Scrap metal barge fire brings warning on lithium-ion battery dangers

Written by Nick Blenkey
barge fire

Barge fire burned for 26 hours [USCG photograph]

The National Transportation Safety Board said Thursday that lithium-ion batteries and other possible ignition sources could pose a fire safety issue in the transportation of scrap materials as cargo. The warning comes after the agency released its report on a May 23, 2022, incident in which a fire discovered aboard a scrap metal barge burned for 26 hours before it was extinguished by fireboats.

The barge fire involved the loaded 300-foot-long scrap metal barge CMT Y Not 6 when it was under tow by the Coeymans Marine Towing (CMT) towing vessel Daisy Mae, northbound in the Delaware Bay, under bareboat charter to an affiliated entity of Eastern Metal Recycling USA (EMR) of Camden, N.J.

At about 00.30 a.m., local time, after exiting the Daisy Mae’s engine room, the AB on watch looked aft at the barge and saw smoke and a glow emanating from the pile of scrap metal in the darkness.

That was the beginning of a harrowing drama that is recounted in detail in the full report, which like all NTSB reports is well worth reading in full to get a picture of what actually went on for the vessel crew involved.

In its analysis of the incident, NTSB notes that, “the crew quickly notified their company management of the fire. They shortened the tow wire to the barge for better control and moved the vessel away from any marine traffic. Considering the Daisy Mae’s distance from the barge and need to keep the tow line attached to control the barge, the Daisy Mae crew took the appropriate steps to prevent and fight the fire.”

barge fire image
The scrap metal fire aboard the CMT Y Not 6 on the morning of May 23, 2022. Inset shows molten metal leaking out of a starboard-side freeing port. [Source: U.S. Coast Guard]

At 01.10 a.m, a Coast Guard small boat and two local municipality fire boats arrived on scene and began fighting the fire. At this point, the fire on the barge had grown to an “inferno,” as described by the mate. The barge was towed into shallower water, and more tow wire was let out so that its weight lay on the bottom to hold the barge on location. Aided by four additional fire boats from neighboring municipalities, firefighting efforts continued for the next 24 hours before the fire was finally extinguished. No injuries or pollution were reported. Damage to the barge was estimated at $7 million. There was no damage to the towing vessel.


The postcasualty inspection of CMT Y Not 6 revealed structural damage consistent with a high-temperature fire concentrated in the aft section of the barge, says the NTSB. The scrap metal cargo in that area also exhibited signs of a high-temperature fire. Much of the scrap metal had melted from the heat and then solidified when the fire was extinguished, creating large metal pieces. The magnitude of the fire and the destruction of the cargo in the area where the fire was first identified prevented investigators from determining a conclusive origin of the fire. However, investigators found flammable nonmetallic materials, such as plastic, rubber, insulation, and electrical components, within the nondamaged cargo. It is likely that these materials were present throughout the cargo and, once exposed to an ignition source, caught fire and then fueled and sustained the fire.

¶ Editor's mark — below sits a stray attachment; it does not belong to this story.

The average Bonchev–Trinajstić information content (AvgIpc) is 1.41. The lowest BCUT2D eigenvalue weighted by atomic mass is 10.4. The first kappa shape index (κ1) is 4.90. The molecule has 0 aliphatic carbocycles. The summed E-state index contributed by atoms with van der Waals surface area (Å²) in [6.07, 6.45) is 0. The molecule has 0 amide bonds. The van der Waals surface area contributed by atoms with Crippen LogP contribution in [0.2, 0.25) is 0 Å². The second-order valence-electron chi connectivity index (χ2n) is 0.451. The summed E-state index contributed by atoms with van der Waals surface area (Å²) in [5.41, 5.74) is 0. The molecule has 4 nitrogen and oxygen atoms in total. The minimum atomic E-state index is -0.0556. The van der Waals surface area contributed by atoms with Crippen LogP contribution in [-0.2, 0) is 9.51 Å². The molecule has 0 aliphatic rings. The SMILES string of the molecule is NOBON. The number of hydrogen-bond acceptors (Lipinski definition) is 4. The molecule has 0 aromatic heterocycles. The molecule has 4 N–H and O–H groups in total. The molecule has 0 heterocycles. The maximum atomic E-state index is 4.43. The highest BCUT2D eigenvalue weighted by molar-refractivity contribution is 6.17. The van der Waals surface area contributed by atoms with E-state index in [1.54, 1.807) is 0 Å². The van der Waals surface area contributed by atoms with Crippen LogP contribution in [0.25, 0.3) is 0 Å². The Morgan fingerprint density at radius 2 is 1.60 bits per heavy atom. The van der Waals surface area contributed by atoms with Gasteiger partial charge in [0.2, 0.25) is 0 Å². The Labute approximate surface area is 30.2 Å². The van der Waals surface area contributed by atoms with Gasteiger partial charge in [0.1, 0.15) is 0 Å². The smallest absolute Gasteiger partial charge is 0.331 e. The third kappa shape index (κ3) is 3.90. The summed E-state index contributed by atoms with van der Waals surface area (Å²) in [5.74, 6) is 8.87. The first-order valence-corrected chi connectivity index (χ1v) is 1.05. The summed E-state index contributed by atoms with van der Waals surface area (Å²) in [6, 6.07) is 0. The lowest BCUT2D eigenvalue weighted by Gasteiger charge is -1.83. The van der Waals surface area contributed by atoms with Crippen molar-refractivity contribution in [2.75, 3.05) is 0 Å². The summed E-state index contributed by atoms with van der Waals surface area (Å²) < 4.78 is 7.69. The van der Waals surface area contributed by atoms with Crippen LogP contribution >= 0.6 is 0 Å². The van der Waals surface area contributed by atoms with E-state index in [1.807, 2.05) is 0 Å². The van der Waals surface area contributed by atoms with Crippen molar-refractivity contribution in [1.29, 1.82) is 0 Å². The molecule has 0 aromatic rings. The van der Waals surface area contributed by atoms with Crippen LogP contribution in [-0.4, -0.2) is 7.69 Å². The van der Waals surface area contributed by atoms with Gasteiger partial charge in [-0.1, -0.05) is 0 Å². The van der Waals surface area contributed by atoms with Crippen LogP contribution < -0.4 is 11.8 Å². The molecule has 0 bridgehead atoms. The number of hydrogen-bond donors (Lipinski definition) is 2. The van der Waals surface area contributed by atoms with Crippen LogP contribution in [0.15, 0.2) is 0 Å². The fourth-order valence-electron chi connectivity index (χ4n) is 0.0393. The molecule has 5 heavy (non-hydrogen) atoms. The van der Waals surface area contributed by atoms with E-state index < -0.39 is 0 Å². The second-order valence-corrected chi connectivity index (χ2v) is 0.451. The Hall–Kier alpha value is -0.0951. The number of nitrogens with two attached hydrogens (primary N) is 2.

Investigators considered several potential ignition sources for the barge and noted that “the scrap metal cargo included end-of-life vehicles and appliances. Improperly prepared vehicles and appliances within the scrap metal that could have contained small amounts of flammable liquids or other prohibited materials also could have been an ignition source.

“Another potential source of ignition was damaged lithium-ion batteries, although suppliers screened the cargo for prohibited materials such as lithium-ion batteries before it was loaded on board the barge. EMR’s vice president of operations acknowledged the fire dangers associated with lithium-ion batteries, their increasingly prolific use in a wide range of products, and the difficulty in identifying them during the screening process.”

Due to the severity of the fire on the barge, which destroyed materials in its area of origin, investigators were not able to determine its exact cause.


The National Transportation Safety Board determines that the probable cause of the fire aboard the deck barge CMT Y Not 6 was the ignition of a combustible material by an undetermined source, such as sparking from shifting metallic cargo, self-heating of metallic or nonmetallic cargo, improperly prepared vehicles and appliances, or damaged lithium-ion batteries.


Although scrap metal cargo is typically nonhazardous and poses a low fire risk, says NTSB, there have been recent vessel fires involving such cargo. Even with supplier acceptance agreements and quality assurance personnel visually inspecting scrap metal, metallic and nonmetallic hazardous materials often are present within shoreside scrap metal piles and could be loaded onto vessels. These often-flammable materials elevate the fire risk and can lead to intense fires. Qualified cargo-surveying personnel can assist the vessel’s captain before and during loading operations to limit the presence of hazardous, combustible material in scrap metal. Thermal imagery is an effective tool that could be used to identify hot spots in scrap metal cargo at shoreside facilities. Once scrap metal is loaded onto a barge, it is difficult for a towing vessel crew to visually inspect the cargo while underway.

  • Download the full NTSB report HERE
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